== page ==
We have a lot of great breastfeeding content on our site, and to make it easier for you, here are our top 5 most popular breastfeeding resources, all in one handy post! 1. 10 Foods to Avoid While Breastfeeding “When consuming caffeine, these chemicals can cause sleeplessness in your infant, which in turn can cause crankiness and other kinds of sleep disorders. Because of its potency, caffeine isn’t secreted out of the digestive system. Caffeine also causes intestinal irritation, since an infant’s digestive system isn’t fully developed yet. If you must consume caffeinated products, make sure there’s ample time to allow your body to process it out of your system (about 6 hours).” 2. Top 10 Breastfeeding Tips from Moms “Prepare for nipple chafing. One thing I wished one gotten in preparation was the breast shells/shields. They would have helped a lot to protect my nipples from chafing in the first few weeks. 😉 – Mei” 3. 10 Must-Have Tools for Breastfeeding “Breast Milk Pump If you are planning to return to work, yet still want to continue breastfeeding your infant, then a breast milk pump is an essential must-have. A hand pump is fine for the infrequent use in the comfort of your own home, but investing in a double electric pump for more frequent uses will make things easier for you. You should also get an extra set of pump parts, so you can have a clean set ready while you wash the other set.” 4. 10 Methods to Store Breastmilk “Refrigerator method Place your expressed breast milk in sterilized containers. Store it at the back part...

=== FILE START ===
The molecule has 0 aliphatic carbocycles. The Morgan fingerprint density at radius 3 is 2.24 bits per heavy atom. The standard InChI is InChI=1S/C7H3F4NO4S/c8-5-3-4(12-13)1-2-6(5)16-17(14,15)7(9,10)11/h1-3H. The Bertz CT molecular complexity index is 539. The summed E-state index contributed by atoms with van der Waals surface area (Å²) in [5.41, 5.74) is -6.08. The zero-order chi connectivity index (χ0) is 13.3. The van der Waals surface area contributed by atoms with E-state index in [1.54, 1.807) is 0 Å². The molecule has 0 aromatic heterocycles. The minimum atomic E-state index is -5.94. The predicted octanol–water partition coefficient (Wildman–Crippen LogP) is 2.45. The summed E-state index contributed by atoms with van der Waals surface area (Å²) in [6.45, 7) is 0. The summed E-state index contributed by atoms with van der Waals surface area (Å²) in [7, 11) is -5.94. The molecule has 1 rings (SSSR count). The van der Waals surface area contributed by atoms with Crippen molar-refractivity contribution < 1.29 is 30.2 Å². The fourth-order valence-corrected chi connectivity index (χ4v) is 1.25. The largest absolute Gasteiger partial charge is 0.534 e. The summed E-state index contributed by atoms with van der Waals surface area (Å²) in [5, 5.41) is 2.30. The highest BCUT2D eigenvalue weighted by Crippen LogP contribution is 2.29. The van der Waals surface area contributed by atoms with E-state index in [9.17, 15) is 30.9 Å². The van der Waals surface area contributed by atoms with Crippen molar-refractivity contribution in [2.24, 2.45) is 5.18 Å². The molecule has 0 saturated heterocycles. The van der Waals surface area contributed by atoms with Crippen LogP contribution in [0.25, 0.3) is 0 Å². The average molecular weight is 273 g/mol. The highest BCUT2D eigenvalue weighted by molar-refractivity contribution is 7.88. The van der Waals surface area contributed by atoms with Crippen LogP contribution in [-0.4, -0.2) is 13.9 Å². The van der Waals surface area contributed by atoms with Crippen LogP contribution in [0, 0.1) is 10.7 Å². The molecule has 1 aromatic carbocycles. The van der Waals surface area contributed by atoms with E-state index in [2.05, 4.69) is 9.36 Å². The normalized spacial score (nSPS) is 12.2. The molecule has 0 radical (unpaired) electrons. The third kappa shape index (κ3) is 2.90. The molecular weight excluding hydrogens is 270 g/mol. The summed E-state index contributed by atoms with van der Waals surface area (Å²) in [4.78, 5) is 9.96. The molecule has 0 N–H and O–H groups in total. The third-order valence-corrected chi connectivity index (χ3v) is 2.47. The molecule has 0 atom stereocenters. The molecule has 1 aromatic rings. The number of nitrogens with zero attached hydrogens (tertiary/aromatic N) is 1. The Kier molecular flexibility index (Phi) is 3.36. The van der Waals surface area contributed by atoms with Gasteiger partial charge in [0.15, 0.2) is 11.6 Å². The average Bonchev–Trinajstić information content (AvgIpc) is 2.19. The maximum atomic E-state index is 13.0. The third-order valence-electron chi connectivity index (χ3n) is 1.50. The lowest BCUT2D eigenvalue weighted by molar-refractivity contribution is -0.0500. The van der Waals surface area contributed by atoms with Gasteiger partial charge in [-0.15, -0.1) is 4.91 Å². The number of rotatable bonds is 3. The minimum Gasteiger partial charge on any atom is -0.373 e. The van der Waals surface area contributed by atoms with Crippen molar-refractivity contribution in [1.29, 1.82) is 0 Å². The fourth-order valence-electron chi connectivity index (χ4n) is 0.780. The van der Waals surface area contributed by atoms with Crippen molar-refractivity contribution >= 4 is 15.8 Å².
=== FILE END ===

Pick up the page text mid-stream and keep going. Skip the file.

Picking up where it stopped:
8 Breastfeeding Tips for New Mums

8 Breastfeeding Tips for New Mums